Considering how much weight and stress they’re under, our ankle joints are remarkably small and, dare we say, flimsy. Judging by statistics, it doesn’t take much to injure an ankle; every year at least two million ankles suffer sprains in the United States. And that figure doesn’t account for people who don’t bother to see their doctor about their ankle pain.
You’re more likely to sprain your ankle if you’re an athlete, caused by sudden, high-velocity stops and turns you make during gameplay. But anyone, from kids to the elderly, can roll, twist, or turn an ankle, leading to a ligament stretch or tear, aka a sprain.
At The Foot & Ankle Specialists, Lisa Burson, DPM, and Joe Aoun, DPM, and our team want your ankles to stay strong. Although we diagnose and treat sprained ankles at our offices in Bay City, Caro, and Lapeer, Michigan, we want to prevent them, too.
A sprained ankle usually heals on its own, but it puts you at risk for another sprain in the future. Ankle sprains raise your risk for chronic ankle stability, which could even lead to ankle surgery down the road.
If you want to prevent your first or next ankle sprain, here are a few daily routines that help:
Warm up your ankles
Before you stretch or build strength in your ankles, start with exercises that warm up the tendons, ligaments, and muscles that support these supportive joints. Warming up is an essential first step to any activity that stresses the body.
Warm-up routines get the blood and oxygen circulating around your body to nourish the tissues you’re about to put under strain. The increased circulation also helps you flush out waste products. Warm-ups start with gentle movements that won’t wrench your tissues or joints:
Sit or lie down on your back and lift one leg. Rotate one ankle in a circle 10-15 times. Repeat in the other direction. Then do the same with the other ankle
Stretch your ankles
After you’ve warmed up, it’s time to gently stretch your tissues so that they become more pliable. Flexible muscles, tendons, and ligaments are more likely to recover after being stressed by a twist, turn, or roll. These ankle stretches may prevent a sprain:
Sit or lie down on your back and lift one leg. Flex your foot so that you feel a gentle pull at the back of your heel and calf. Stretch your foot into a demi point (toes pulled back). Then point your toes. Repeat this exercise 10-15 times, then switch to the other foot.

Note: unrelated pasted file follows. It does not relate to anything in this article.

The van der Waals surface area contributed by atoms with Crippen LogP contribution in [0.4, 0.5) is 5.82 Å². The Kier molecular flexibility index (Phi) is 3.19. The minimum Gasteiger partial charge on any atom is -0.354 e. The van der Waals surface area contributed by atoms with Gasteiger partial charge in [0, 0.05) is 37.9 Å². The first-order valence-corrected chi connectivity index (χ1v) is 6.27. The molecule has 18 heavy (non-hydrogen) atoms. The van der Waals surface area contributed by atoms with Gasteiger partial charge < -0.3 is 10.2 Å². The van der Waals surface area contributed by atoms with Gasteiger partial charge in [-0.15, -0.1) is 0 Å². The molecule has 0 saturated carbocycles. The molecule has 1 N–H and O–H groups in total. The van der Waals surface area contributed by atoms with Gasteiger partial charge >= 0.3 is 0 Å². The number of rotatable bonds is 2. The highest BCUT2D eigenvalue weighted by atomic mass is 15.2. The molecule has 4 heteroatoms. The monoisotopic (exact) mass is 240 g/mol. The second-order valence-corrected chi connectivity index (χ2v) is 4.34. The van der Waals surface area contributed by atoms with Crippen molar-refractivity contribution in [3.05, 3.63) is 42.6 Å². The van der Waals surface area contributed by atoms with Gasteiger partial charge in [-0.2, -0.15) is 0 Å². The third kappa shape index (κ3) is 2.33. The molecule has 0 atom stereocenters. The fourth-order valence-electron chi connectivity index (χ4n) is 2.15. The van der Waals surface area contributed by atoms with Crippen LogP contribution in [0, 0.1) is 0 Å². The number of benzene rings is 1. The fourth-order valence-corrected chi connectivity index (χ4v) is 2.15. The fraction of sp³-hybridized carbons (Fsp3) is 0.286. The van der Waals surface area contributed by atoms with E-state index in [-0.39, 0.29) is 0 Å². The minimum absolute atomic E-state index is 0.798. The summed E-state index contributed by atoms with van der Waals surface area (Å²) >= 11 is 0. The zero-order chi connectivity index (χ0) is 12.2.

While sitting down, lying on your back, or standing with one hand on a chair for support, lift one leg. Draw the alphabet from A-Z with your toes and flexed foot. Then repeat with the opposite leg.
Strengthen your ankles
Now that your tissues are warm and stretched, it’s time to turn to strengthening exercises.
Raise your calves
Find a staircase or other slightly elevated surface where you can support your balance. Stand with your heels dangling off the edge of the ledge. Lower your heels as far as you can. Then raise them and stand on your tiptoes. Repeat at least 10 times.
Using a wall or chair for support, if necessary, stand on one leg for at least 20 seconds. Your knee can be slightly bent. Then stand on the opposite leg. Repeat at least three times.
Create more of a challenge by holding the opposite leg out in front of you. Raise the stakes by reaching out with your hand and touching that leg. Only do these modifications if you’re already stable and strong.
Pretend you must walk a tightrope: Place one foot directly in front of the other, heel to toe, as you proceed in a straight line. Do this near a wall, if necessary, to aid your balance.
Find supportive shoes
Your little black dress may look great with 5-inch heels, but probably won’t be helped by an ankle brace and a crutch. No matter what your gender or style preference, look for support and comfort first when choosing shoewear.
Many designers create elegant shoes with flat or low heels and toe boxes that give your toes room enough to support your weight. Some athletic shoes are designed with ankle support in mind, too.
Don’t ignore ankle pain
If your ankle hurts, find out why. You may have already stretched or pulled a ligament, tendon, or muscle. Weak ankles are more likely to twist, turn, or roll, even when doing something as mundane as stepping off a curb or walking on a bumpy surface.
Keep your ankles strong and stable by contacting us at The Foot & Ankle Specialists for ankle pain treatment. Book your first appointment online today.